So he spent all this time and money (because you have to pay to get an official transcript created), to appeal a decision for which there is no appeal.

So for those keeping track this week, the score is

Freedom of expression: 2.

Brett Kimberlin: 0.


And as a side note, no I am not getting along with Seth Allen any more.  But that has nothing to do with my belief that a miscarriage of justice was done in the case of Kimberlin v. Allen, and my belief that just like with me, he should no longer be subject to a prior restraint.  As Near v. Minnesota makes it clear, even the fear of defamation is not justification for a prior restraint, 283 US 697, 701 (1931) (striking down a prior restraint of a “malicious, scandalous and defamatory newspaper”).  I do not have to agree with a man on anything at all, in order to recognize a violation of freedom of expression.



I have accused some people, particularly Brett Kimberlin, of reprehensible conduct.  In some cases, the conduct is even criminal.  In all cases, the only justice I want is through the appropriate legal process—such as the criminal justice system.  I do not want to see vigilante violence against any person or any threat of such violence.  This kind of conduct is not only morally wrong, but it is counter-productive.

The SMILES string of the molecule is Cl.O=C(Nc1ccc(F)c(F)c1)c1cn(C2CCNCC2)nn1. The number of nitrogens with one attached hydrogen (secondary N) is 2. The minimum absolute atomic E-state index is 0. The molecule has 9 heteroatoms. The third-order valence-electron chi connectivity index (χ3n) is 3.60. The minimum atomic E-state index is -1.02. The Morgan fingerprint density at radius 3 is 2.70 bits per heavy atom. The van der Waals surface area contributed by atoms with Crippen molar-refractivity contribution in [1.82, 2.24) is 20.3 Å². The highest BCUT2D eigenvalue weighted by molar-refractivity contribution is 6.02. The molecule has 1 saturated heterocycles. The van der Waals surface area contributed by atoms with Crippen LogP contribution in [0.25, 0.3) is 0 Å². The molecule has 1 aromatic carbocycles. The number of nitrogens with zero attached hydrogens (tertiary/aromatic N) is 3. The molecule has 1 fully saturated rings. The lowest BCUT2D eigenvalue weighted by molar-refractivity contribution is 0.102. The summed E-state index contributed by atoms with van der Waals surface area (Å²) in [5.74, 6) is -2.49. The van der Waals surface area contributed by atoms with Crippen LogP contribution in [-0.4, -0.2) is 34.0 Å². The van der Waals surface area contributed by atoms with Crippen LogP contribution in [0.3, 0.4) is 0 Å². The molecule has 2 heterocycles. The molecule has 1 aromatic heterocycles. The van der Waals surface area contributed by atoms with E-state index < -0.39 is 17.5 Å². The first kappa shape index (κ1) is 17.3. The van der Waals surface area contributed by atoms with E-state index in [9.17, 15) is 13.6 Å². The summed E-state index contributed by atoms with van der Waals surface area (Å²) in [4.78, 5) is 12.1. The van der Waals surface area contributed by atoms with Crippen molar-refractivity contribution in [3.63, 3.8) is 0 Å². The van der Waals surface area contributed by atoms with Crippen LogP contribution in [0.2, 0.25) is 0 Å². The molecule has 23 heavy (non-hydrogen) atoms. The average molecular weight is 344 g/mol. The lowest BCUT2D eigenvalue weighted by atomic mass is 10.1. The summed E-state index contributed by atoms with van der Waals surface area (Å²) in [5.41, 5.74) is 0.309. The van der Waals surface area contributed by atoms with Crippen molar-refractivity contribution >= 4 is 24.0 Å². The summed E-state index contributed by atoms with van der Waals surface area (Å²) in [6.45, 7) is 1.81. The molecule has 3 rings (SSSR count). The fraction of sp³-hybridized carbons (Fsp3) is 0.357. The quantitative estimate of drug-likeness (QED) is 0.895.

In the particular case of Brett Kimberlin, I do not want you to even contact him.  Do not call him.  Do not write him a letter.  Do not write him an email.  Do not text-message him.  Do not engage in any kind of directed communication.  I say this in part because under Maryland law, that can quickly become harassment and I don’t want that to happen to him.

And for that matter, don’t go on his property.  Don’t sneak around and try to photograph him.  Frankly try not to even been within his field of vision.  Your behavior could quickly cross the line into harassment in that way too (not to mention trespass and other concerns).

And do not contact his organizations, either.  And most of all, leave his family alone.

The only exception to all that is that if you are reporting on this, there is of course nothing wrong with contacting him for things like his official response to any stories you might report.  And even then if he tells you to stop contacting him, obey that request.  As you will see by the time I am done telling my story that this is a key element in making out a harassment claim under Maryland law—that a person asks you to stop and you refuse.